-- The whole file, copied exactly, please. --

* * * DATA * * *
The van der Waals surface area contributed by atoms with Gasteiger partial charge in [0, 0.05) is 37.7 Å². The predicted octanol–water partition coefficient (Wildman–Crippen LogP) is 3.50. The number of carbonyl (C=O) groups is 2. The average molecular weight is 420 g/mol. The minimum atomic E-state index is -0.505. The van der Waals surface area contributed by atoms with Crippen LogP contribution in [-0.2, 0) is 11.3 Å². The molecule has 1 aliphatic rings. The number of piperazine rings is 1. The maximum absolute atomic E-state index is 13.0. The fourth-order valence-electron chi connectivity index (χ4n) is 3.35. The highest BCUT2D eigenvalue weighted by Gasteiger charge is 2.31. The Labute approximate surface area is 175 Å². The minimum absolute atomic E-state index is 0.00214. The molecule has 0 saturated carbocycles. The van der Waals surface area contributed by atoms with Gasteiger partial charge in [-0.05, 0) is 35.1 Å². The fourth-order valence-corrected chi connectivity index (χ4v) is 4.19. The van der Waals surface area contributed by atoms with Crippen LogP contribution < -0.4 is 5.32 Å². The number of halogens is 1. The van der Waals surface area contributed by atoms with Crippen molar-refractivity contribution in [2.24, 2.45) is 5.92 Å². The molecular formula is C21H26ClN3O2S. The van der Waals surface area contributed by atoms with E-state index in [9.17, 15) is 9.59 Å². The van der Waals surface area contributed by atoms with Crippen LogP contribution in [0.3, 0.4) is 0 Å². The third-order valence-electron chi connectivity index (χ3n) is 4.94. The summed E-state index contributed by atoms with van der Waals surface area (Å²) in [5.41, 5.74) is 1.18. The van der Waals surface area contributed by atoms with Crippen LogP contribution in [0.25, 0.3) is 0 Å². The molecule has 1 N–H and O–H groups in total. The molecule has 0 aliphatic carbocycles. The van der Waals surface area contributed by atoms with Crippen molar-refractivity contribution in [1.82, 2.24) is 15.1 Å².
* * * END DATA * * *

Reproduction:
The van der Waals surface area contributed by atoms with Gasteiger partial charge in [0, 0.05) is 37.7 Å². The predicted octanol–water partition coefficient (Wildman–Crippen LogP) is 3.50. The number of carbonyl (C=O) groups is 2. The average molecular weight is 420 g/mol. The minimum atomic E-state index is -0.505. The van der Waals surface area contributed by atoms with Crippen LogP contribution in [-0.2, 0) is 11.3 Å². The molecule has 1 aliphatic rings. The number of piperazine rings is 1. The maximum absolute atomic E-state index is 13.0. The fourth-order valence-electron chi connectivity index (χ4n) is 3.35. The highest BCUT2D eigenvalue weighted by Gasteiger charge is 2.31. The Labute approximate surface area is 175 Å². The minimum absolute atomic E-state index is 0.00214. The molecule has 0 saturated carbocycles. The van der Waals surface area contributed by atoms with Gasteiger partial charge in [-0.05, 0) is 35.1 Å². The fourth-order valence-corrected chi connectivity index (χ4v) is 4.19. The van der Waals surface area contributed by atoms with Crippen LogP contribution < -0.4 is 5.32 Å². The number of halogens is 1. The van der Waals surface area contributed by atoms with Crippen molar-refractivity contribution in [2.24, 2.45) is 5.92 Å². The molecular formula is C21H26ClN3O2S. The van der Waals surface area contributed by atoms with E-state index in [9.17, 15) is 9.59 Å². The van der Waals surface area contributed by atoms with Crippen LogP contribution in [0.3, 0.4) is 0 Å². The third-order valence-electron chi connectivity index (χ3n) is 4.94. The summed E-state index contributed by atoms with van der Waals surface area (Å²) in [5.41, 5.74) is 1.18. The van der Waals surface area contributed by atoms with Crippen LogP contribution in [0.25, 0.3) is 0 Å². The molecule has 1 N–H and O–H groups in total. The molecule has 0 aliphatic carbocycles. The van der Waals surface area contributed by atoms with Crippen molar-refractivity contribution in [1.82, 2.24) is 15.1 Å².